I received this galley in consideration for an honest review.Glory O'Brien's History Of The Future by A.S. King
Published by Little Brown on October 14, 2014
Genres: Young Adult, Magical Realism
Graduating from high school is a time of limitless possibilities--but not for Glory, who has no plan for what's next. Her mother committed suicide when Glory was only four years old, and she's never stopped wondering if she will eventually go the same way...until a transformative night when she begins to experience an astonishing new power to see a person's infinite past and future. From ancient ancestors to many generations forward, Glory is bombarded with visions--and what she sees ahead of her is terrifying: A tyrannical new leader raises an army. Women's rights disappear. A violent second civil war breaks out. And young girls vanish daily, sold off or interned in camps. Glory makes it her mission to record everything she sees, hoping her notes will somehow make a difference. She may not see a future for herself, but she'll do anything to make sure this one doesn't come to pass.
I never really know what I am going to get when I read an A.S. King book, but I do know that it is going to be interesting and engaging, and Glory O’Brien’s History Of The Future was certainly that. Glory is a rather disaffected teen who is rapidly approaching graduation and has no real idea of what she wants to do. She thinks a lot about her mom, who committed suicide when she was young, and starts to spend time with her mom’s photographic diary. It’s through photography that she finds a kind of purpose, or at least a way to express some of the things she’s feeling. The pivotal moment, of course, is when she and her friend drink a dried up bat (yes, you read that right) and start to see things. Glory looks at people and see their pasts and their futures. She sees things that are sometimes funny, sometimes sad, and often disturbing. Through these visions she glimpses a future that seems a bit over the top until you take into account some of the news stories lately, and then it is chilling how plausible the scenario becomes. As Glory comes to terms with her visions, the reader gets to learn more an more about the terrible things that will happen. It was almost like getting two books in one. Glory’s understanding of what happens and her place in it drastically changes her views on life and her own immediate future, as you can imagine.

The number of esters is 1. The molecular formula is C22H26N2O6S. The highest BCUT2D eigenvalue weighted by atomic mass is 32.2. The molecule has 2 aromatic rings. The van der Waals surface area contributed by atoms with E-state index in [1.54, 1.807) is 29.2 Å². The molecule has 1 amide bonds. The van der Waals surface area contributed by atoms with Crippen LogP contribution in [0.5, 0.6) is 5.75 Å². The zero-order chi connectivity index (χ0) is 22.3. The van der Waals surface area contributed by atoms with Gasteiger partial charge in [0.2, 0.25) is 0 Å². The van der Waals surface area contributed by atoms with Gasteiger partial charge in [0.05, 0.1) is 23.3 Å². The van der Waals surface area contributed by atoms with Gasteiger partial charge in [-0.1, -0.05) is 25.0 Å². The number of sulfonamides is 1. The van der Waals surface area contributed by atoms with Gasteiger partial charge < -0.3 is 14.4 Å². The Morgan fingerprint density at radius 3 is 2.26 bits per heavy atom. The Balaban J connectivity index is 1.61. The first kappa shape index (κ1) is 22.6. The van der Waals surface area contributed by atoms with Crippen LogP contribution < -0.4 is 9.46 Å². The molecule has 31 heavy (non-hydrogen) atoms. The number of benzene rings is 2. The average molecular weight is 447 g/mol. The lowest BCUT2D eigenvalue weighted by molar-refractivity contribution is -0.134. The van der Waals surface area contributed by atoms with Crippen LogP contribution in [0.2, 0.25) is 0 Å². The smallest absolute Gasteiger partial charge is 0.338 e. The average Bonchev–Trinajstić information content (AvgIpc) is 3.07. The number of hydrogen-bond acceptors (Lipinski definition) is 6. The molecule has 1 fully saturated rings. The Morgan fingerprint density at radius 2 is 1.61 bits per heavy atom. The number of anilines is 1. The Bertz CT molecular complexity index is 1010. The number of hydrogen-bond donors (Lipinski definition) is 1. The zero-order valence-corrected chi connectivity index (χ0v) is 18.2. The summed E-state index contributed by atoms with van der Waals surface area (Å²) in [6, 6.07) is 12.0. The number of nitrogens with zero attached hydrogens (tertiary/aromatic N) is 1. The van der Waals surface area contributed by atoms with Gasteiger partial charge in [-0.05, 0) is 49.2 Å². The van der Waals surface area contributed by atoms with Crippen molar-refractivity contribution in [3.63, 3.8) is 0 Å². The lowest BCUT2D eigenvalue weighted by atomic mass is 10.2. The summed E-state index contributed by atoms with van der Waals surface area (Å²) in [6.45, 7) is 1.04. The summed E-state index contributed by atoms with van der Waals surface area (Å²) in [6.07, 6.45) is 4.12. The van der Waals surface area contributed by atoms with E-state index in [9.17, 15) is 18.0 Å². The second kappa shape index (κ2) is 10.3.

Glory O’Brien’s History of the Future was everything about YA contemporary that I love combined with a touch of magical realism. I was especially drawn to Glory’s relationship with her dad and, to a certain extent, her mother’s memory. The things she discover’s about the relationship between her parents versus the version she carried around in her head was a very well told and moving part of the story. I have seen blurbs and reviews that call this a feminist book, and in every positive way, I agree with that. Glory looks at the way girls are treated in the present, how they are treated in the future, and she is driven to do something about it. On a smaller scale, her observations about her best friend, who has a drastically different life than she does, also brings Glory’s choices and possibilities into sharper focus. This was a book that I thought was entertaining and thought provoking. It definitely deserves a place on your fall reading list.